Too many Louisiana drivers plead guilty when accused of vehicle while intoxicated (OWI). Most tend to hope that they’ll receive a lenient sentence because they took responsibility for their alleged actions, even if they know that they weren’t impaired. They may know that they were not too drunk to drive and yet feel as though they cannot fight the charges they face.
Yet, the circumstances leading to someone’s arrest strongly influence the defense strategy that could work in their case. Someone accused of a per se OWI would have very different concerns than someone accused of driving poorly and then causing a crash while drunk. What is a per se OWI offense?
A per se OWI is a technical violation
It is illegal to drive when under the influence of alcohol or other drugs that affect driving ability. If substances have affected someone’s decision-making ability, reaction time or performance at the wheel, then police officers could arrest them for an OWI when they display impairment.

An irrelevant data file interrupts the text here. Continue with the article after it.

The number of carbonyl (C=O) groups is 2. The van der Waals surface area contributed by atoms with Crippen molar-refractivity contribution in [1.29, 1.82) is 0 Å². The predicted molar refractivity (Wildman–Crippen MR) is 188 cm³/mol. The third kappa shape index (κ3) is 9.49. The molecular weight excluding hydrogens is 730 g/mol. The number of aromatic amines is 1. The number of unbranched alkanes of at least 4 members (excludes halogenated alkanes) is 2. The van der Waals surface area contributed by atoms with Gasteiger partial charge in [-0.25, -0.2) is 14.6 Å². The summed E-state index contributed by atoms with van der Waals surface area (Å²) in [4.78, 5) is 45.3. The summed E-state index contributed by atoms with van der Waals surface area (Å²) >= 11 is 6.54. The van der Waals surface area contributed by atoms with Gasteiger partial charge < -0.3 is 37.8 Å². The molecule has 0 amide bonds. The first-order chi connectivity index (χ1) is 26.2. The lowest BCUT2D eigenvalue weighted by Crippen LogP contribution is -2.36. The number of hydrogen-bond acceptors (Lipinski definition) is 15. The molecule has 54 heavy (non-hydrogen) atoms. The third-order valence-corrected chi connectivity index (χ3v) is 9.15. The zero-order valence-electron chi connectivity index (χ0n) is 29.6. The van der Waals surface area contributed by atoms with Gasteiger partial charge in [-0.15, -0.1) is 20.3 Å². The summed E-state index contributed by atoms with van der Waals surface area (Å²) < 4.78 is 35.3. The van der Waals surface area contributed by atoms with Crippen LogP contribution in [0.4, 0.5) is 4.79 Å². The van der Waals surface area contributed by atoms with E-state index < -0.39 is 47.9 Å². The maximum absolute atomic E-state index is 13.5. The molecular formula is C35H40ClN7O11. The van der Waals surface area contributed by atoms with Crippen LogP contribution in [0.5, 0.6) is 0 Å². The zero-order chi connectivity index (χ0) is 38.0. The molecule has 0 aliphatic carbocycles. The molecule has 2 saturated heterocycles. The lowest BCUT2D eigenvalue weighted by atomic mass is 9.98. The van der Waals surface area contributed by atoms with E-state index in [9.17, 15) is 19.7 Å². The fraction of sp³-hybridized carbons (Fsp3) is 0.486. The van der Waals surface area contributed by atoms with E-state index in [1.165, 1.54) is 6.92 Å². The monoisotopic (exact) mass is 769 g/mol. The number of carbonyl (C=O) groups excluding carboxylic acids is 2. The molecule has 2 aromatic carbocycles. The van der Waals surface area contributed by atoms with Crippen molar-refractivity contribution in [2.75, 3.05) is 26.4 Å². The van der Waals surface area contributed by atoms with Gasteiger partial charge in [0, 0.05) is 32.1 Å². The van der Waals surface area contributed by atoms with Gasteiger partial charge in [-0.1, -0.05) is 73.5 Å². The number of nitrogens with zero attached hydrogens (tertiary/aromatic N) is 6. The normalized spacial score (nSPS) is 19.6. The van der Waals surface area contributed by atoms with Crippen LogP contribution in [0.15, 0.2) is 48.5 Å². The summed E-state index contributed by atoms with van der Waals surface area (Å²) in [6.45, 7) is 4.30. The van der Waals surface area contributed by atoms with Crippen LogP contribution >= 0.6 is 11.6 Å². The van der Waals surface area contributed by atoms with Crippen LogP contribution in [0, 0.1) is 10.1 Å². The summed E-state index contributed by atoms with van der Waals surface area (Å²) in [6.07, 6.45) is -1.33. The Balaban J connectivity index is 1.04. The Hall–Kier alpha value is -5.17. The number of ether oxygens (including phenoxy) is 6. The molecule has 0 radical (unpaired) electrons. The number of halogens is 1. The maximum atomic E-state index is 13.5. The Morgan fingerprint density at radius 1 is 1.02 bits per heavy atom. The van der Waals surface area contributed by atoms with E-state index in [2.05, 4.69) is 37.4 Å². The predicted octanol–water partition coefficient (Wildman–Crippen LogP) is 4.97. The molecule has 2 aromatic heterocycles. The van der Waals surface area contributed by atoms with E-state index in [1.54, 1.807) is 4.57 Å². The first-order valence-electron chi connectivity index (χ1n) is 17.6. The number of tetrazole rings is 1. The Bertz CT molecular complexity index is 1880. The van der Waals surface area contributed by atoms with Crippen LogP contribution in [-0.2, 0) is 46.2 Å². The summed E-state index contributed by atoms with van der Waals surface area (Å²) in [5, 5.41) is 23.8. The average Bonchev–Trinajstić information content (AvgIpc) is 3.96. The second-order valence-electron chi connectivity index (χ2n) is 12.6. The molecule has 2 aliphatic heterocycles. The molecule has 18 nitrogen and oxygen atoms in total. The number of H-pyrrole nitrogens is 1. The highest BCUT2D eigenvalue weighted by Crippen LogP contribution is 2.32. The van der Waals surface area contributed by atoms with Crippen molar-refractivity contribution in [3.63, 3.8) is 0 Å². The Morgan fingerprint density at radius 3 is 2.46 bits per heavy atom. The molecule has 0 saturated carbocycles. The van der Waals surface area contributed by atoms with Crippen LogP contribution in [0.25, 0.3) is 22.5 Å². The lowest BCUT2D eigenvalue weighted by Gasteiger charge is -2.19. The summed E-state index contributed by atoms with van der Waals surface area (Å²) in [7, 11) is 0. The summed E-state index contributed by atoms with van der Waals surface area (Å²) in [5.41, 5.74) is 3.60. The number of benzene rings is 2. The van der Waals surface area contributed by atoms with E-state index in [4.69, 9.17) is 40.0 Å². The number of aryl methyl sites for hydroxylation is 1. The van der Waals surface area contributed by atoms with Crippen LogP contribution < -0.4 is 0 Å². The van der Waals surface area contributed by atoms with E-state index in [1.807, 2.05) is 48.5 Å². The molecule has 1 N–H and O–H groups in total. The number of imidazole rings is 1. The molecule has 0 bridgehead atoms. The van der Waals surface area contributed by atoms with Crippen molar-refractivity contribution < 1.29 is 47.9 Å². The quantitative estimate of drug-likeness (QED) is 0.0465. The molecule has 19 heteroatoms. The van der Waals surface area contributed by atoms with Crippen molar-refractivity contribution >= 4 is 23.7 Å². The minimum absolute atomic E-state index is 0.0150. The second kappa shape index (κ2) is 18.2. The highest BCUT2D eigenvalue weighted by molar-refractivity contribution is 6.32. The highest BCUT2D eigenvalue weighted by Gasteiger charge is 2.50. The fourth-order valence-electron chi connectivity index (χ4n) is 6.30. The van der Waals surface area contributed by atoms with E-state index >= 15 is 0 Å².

Other people get arrested for technically violating the law. Louisiana limits someone’s blood alcohol concentration (BAC) to 0.08% for most drivers over the age of 21. Those driving a commercial vehicle, like a semi-truck, cannot have a BAC of 0.04% or higher. The limit is just 0.02% for those under the age of 21.
Anyone who tests at or over the BAC limit that applies to them may have committed a per se OWI infraction. It is illegal to drive with an elevated BAC regardless of the impact that it has on ability due to the per se statute.
Better understanding the type of charges that someone faces, and seeking legal guidance accordingly, can help with the development of the strongest defense strategy for their unique circumstances.